Prompting students with expressive language disorders is a great way to help them build their language skills.
But what are the best ways to prompt students to make the biggest impact without making it “a big deal” that they need the help?
It’s simple! It’s all about recasting and extending.
Recasting and Extending as Prompting Hierarchy
While there are a lot of complicated techniques and materials that can be used to help students with expressive language disorders, recasting and extending are two of the simplest, most effective strategies that can be used.
They require no prep and can be done no matter where you are when working with your student. They’re also easy enough that you can teach families how to implement them so that it becomes second nature to everyone who works with the child.
What is Recasting?
Instead of repeating exactly what a child says back to you, recasting is repeating the message but correcting it.
For example, if the child says: “Want pizza.” You would say, “I want pizza.”
Another example might be if the child says, “Dog got ball.” You would say, “The dog has a ball.”
In other words, you are repeating the crux of what the child is trying to communicate, but you are correcting it along the way.
This models how the statement should be phrased while also validating the comment and intention of the student’s communication.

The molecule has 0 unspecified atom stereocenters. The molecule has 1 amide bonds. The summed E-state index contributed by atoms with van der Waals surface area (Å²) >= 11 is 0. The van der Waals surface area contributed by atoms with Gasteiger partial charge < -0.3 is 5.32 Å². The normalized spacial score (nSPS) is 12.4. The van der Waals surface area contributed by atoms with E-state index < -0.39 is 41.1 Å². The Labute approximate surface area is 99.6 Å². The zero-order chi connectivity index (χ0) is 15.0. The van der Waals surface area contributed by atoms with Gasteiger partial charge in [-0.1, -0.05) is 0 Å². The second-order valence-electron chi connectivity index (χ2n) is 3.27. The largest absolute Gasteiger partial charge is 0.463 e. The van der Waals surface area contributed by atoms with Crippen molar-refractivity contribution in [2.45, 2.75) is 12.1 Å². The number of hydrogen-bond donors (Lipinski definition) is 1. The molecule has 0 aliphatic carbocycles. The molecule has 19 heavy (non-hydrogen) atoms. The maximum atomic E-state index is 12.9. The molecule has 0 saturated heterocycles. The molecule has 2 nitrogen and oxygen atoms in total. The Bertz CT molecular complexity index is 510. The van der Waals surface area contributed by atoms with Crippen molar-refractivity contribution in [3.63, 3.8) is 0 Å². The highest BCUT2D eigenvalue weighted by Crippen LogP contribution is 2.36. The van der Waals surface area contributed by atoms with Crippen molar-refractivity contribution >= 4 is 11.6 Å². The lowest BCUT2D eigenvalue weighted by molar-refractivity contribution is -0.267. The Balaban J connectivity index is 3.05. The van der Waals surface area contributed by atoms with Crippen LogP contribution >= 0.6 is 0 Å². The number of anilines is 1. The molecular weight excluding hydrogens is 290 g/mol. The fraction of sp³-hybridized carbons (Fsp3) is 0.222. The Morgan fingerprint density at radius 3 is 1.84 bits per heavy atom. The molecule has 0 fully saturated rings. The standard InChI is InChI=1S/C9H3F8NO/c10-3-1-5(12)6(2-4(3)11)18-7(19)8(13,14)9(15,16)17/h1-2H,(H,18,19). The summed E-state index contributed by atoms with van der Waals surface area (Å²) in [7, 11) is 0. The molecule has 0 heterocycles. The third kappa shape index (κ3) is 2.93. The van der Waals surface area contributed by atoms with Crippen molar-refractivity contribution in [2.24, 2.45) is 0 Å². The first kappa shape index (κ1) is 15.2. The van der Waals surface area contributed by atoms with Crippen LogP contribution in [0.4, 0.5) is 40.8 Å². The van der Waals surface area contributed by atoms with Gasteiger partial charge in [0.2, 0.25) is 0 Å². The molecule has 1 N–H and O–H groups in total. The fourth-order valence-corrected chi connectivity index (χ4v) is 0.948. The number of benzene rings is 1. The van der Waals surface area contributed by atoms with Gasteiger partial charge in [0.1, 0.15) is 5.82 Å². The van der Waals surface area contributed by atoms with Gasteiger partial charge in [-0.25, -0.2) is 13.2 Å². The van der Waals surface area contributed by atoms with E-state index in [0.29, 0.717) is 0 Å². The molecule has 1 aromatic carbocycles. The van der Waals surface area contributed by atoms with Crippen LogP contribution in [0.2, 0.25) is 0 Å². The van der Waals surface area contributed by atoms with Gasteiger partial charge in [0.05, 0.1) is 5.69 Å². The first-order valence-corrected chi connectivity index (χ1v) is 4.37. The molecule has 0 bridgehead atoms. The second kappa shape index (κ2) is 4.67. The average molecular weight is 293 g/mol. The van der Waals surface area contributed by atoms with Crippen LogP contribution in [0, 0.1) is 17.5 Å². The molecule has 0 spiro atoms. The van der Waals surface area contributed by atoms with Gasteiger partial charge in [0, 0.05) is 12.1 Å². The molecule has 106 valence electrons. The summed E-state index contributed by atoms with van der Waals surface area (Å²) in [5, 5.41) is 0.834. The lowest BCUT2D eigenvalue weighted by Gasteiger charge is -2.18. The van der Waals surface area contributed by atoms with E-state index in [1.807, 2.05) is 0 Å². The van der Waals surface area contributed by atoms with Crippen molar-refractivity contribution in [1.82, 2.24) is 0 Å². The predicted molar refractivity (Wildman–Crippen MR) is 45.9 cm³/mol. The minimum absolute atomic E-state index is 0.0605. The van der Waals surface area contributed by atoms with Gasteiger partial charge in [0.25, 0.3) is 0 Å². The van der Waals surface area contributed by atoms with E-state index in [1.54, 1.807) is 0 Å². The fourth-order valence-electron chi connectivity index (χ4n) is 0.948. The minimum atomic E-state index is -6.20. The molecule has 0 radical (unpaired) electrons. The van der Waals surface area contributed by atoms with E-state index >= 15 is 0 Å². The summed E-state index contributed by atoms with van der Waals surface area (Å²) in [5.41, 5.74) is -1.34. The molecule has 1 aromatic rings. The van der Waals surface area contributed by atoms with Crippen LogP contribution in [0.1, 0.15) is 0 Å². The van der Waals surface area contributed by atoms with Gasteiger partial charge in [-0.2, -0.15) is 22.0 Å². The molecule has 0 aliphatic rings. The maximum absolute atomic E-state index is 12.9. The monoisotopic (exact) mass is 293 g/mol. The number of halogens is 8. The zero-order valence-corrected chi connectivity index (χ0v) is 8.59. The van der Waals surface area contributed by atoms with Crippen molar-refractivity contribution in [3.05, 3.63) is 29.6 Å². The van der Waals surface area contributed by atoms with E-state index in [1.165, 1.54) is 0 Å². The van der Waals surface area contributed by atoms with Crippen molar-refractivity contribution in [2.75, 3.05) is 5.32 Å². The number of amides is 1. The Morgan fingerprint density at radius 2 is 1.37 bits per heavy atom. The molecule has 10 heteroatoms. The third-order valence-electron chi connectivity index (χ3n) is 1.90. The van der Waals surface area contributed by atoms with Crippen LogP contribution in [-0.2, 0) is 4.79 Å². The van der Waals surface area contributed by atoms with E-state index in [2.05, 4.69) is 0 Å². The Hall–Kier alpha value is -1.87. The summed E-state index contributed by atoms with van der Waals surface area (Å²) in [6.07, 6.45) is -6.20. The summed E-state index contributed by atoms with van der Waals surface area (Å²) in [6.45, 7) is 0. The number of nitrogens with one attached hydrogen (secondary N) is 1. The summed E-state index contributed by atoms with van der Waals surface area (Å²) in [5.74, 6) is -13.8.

What is Extending?
Extending is when you expand upon the thought that the student communicated. It adds additional language to extend and enhance the comment.
Using the examples above, if the child says “Want pizza,” and you respond with “I want pizza,” extending it might include “It is delicious!”
For “Dog got ball,” the recasting is “The dog has a ball,” and the extending is “He is very excited to play!”
Extending gives the student a model of additional thoughts that could go along with his original statement.
Why Use Recasting and Extending?
Unlike other strategies that require preparation and planning, recasting and extending allows teachers and families to use everyday authentic conversations as learning and modeling opportunities.
They support the student’s original thought and help build upon it so that the student feels heard, validated, and understood.
What are your favorite and most effective ways to prompt students with expressive language disorders? Share with us below! We would love to hear how you use recasting and extending or other prompting strategies!